One film journalist’s stream-of-consciousness cinematic journey through the pandemic, Part 95
By Laurence Lerman / New York City
I treated myself to my latest “fill in the blanks” film series a couple of weeks back. That is, I checked in with a favorite filmmaker and screened some of his films that I’ve never seen.
Gaps in a cinephile’s education frequently emerge with the films of the great foreign language filmmakers, those lions of the international cinema whose works haven’t always been easily accessible. Yes, a lot of them were issued on DVD and even Blu-ray over the past 25 years, but there have been plenty of others during that time that weren’t released in restored or at least acceptable editions. Fortunately, it’s gotten a lot easier to track down the goodies in the streaming era.
So on Wednesday evening, July 27, I began bridging the gaps on the great Federico Fellini.
For me, the Italian master Fellini, one of the essential filmmakers in the history of world cinema, is perfect for this kind of exercise. By my count, he has directed and co-written 20 feature films, as well as four shorts that appear in various anthology projects. I have seen the bulk of the films that are rightfully considered his masterworks—it’s a list that includes La Strada (1954), Nights of Cabiria (1957), La Dolce Vita (1960), 8 ½ (1963), Juliet of the Spirits (1965), and Amarcord (1973)—but there are nearly as many others that I’ve never seen. Fittingly, they span the nearly 40 years that Fellini sat in the director’s chair.
Like a handful of the 20th century’s most prolific and eminent artists, Fellini sustained his distinct identity while also dramatically breaking new ground over the course of his long artistic life. (For other legends whose evolution fueled their art and vice-versa, see Pablo Picasso and Miles Davis.)
So in curating my Fellini furlough, I was able to choose five of his films from five different decades. I felt it was a sound methodology for me to experience the wondrous breadth and growth of Il Maestro’s work.
I began with 1955’s I Vitelloni, Fellini’s third feature. Like most of Fellini’s early work in the 1950s, it embodies the tenets of the neorealist film movement of post-WWII Italy. Featuring contemporary stories about the working class and their daily lives (in an economical, moral and spiritual sense) and frequently shot on location with staid camerawork and nonprofessional actors, these were the kinds of films that Fellini had first worked on as an apprentice for neorealist giant Roberto Rossellini (Rome, Open City, Paisan) in the 1940s.
I Vitelloni (Italian slang for “the layabouts”) flashes its neorealist cred in the early depictions of its characters, along with its provincial setting on the Adriatic Coast. But its bittersweet story of five twentysomething young men drifting between their immature ways and the call of adulthood as they lazily plan to escape their small town lives offers something more.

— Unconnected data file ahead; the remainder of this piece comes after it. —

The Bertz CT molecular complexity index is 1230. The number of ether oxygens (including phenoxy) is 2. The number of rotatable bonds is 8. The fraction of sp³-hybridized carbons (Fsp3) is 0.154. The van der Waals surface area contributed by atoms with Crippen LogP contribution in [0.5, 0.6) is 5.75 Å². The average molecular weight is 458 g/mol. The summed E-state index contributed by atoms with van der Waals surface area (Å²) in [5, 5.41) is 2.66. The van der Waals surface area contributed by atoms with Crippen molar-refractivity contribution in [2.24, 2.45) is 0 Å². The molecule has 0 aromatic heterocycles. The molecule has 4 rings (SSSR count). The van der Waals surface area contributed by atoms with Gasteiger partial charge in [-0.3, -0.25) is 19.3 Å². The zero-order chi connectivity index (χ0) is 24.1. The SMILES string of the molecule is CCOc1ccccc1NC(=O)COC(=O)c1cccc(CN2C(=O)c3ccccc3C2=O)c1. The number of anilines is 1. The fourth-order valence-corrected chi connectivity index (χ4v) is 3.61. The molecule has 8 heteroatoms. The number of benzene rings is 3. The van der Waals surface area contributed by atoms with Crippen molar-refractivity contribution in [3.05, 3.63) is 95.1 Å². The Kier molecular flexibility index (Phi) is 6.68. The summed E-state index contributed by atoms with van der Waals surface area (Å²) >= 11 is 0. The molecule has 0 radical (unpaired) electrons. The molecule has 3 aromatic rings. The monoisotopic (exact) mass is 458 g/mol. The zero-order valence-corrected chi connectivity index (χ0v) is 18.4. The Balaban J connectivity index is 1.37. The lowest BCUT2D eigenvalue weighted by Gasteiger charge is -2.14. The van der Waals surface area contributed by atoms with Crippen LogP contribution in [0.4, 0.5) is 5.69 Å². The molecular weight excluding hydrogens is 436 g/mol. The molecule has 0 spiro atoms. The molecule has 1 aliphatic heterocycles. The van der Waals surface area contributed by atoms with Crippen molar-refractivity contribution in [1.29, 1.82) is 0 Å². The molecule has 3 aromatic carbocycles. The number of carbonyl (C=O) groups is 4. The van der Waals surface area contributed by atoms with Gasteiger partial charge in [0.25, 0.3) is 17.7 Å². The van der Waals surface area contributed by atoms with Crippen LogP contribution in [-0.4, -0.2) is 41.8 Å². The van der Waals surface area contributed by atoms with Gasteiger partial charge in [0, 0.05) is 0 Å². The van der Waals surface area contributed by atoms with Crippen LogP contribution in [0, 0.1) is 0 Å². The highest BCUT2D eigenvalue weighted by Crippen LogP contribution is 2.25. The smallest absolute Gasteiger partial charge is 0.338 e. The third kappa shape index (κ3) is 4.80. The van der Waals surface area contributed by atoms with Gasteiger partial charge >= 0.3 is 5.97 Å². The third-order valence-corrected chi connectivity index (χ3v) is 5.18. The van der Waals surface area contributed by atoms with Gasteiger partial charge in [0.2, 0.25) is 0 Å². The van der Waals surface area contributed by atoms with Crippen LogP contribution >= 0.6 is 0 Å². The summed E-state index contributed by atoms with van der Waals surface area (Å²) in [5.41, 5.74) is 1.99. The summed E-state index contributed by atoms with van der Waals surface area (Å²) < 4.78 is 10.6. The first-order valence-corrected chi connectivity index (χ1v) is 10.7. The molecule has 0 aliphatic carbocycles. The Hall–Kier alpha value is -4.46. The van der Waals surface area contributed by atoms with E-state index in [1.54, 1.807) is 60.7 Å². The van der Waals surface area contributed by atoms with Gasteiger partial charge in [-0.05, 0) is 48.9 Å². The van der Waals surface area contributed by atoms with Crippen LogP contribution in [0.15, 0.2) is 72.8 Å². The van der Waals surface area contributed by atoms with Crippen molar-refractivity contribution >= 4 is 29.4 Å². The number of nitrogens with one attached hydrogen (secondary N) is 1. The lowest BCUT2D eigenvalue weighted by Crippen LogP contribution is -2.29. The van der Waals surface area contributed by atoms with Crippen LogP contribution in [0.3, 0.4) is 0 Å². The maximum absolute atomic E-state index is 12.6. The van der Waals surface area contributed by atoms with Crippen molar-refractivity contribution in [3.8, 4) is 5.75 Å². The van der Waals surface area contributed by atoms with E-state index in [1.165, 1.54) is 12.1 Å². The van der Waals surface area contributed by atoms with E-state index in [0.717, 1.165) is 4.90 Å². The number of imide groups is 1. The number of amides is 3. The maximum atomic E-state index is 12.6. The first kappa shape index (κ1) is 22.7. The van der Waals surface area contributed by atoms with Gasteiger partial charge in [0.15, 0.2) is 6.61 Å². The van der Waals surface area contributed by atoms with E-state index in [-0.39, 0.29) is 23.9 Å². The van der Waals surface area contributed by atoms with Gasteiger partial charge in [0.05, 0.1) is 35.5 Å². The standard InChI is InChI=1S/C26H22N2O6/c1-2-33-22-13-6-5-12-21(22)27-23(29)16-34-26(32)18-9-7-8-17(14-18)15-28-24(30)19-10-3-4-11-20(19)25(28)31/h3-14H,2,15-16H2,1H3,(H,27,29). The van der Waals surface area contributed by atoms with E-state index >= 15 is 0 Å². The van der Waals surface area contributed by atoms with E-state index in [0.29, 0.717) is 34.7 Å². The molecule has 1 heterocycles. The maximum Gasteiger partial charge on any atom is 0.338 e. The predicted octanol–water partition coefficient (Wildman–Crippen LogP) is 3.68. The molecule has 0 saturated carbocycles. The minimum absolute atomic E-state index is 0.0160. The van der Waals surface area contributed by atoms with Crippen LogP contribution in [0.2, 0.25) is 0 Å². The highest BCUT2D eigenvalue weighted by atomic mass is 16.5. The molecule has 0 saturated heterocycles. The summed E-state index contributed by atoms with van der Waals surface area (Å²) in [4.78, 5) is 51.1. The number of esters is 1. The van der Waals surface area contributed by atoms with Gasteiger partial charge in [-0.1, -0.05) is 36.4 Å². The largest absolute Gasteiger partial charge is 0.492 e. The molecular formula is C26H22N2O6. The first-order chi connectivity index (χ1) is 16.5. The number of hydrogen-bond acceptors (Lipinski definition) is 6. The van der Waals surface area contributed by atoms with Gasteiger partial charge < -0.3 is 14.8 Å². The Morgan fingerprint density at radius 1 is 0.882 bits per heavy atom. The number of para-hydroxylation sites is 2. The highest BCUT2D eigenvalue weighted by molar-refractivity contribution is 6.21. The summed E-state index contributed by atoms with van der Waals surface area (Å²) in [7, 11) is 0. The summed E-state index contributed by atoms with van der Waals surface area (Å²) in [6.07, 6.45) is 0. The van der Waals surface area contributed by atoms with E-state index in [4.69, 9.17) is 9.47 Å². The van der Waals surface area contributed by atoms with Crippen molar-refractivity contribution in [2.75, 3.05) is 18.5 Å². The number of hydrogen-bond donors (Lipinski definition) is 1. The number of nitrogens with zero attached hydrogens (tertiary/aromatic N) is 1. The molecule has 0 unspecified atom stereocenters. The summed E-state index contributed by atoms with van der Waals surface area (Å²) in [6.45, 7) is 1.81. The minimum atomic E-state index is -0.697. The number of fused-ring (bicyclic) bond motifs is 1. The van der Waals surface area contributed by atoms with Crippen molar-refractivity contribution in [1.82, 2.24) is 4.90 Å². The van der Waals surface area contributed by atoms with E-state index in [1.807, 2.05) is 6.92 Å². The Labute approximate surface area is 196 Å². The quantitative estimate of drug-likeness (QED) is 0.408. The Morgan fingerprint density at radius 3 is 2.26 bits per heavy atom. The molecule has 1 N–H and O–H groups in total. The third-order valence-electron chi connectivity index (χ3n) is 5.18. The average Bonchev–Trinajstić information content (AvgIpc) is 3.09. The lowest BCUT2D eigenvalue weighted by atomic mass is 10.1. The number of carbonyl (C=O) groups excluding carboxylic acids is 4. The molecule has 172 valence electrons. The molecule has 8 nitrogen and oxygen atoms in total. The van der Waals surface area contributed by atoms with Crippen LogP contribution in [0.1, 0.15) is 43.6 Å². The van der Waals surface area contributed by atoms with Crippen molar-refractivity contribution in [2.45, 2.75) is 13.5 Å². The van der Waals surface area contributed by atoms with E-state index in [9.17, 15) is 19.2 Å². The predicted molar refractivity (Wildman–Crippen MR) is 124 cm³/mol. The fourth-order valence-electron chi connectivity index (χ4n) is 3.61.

The narratives about each of the men—an aspiring playwright, a newly married womanizer, and an amateur singer, among them—exude more flair and emotional substance than was customary of films from this period. Fellini’s active camera captures the fast-talking crew smartly, almost telling them (and the audience) that if that if they don’t slow down and begin taking things seriously, nothing better will come their way. The playful score by Fellini’s regular composer Nino Rota, in the pair’s first collaboration, enlivens the drama and its occasional laughs. Sequences set during a town festival and on the beach are also forerunners to major scenes in later Fellini films.
I Vitelloni notably laid the groundwork for a number of American twentysomething male-buddy films, including George Lucas’s American Graffiti, Martin Scorsese’s Mean Streets and, most of all, Barry Levinson’s Diner.
Next up was 1968’s Spirits of the Dead, an Italian/French horror omnibus comprised of three Edgar Allen Poe stories adapted by Fellini along with France’s Roger Vadim and Louis Malle.
Fellini’s segment, “Toby Dammit,” the filmmaker’s second color film following Juliet of the Spirits, was inspired by Poe’s 1841 tale “Never Bet the Devil Your Head.” It concerns a vice-ridden gambling man who engages in a series of wagers with the Devil himself. The gambling escalates in risk, ultimately ending badly for Toby, who would have done well to avoid the story’s titular bet.
Fellini only uses the ending of Poe’s story in his adaptation, crafting a contemporary story around a dazed and drunken British film star (Terence Stamp) who arrives in Rome to make a western-styled tale of redemption. He is soon zipping around in a Ferrari and encountering the kind of baroque and bizarre characters and situations that Fellini had begun embracing earlier in the decade in La Dolce Vita and 8 1/2—the films that began to define his later brand of cinema as “Felliniesque.” It remains the style by which Fellini is most identified. Where else to see nuns in sunglasses hauling musical instruments through an airport and the Devil in the form of a blonde-tressed young girl?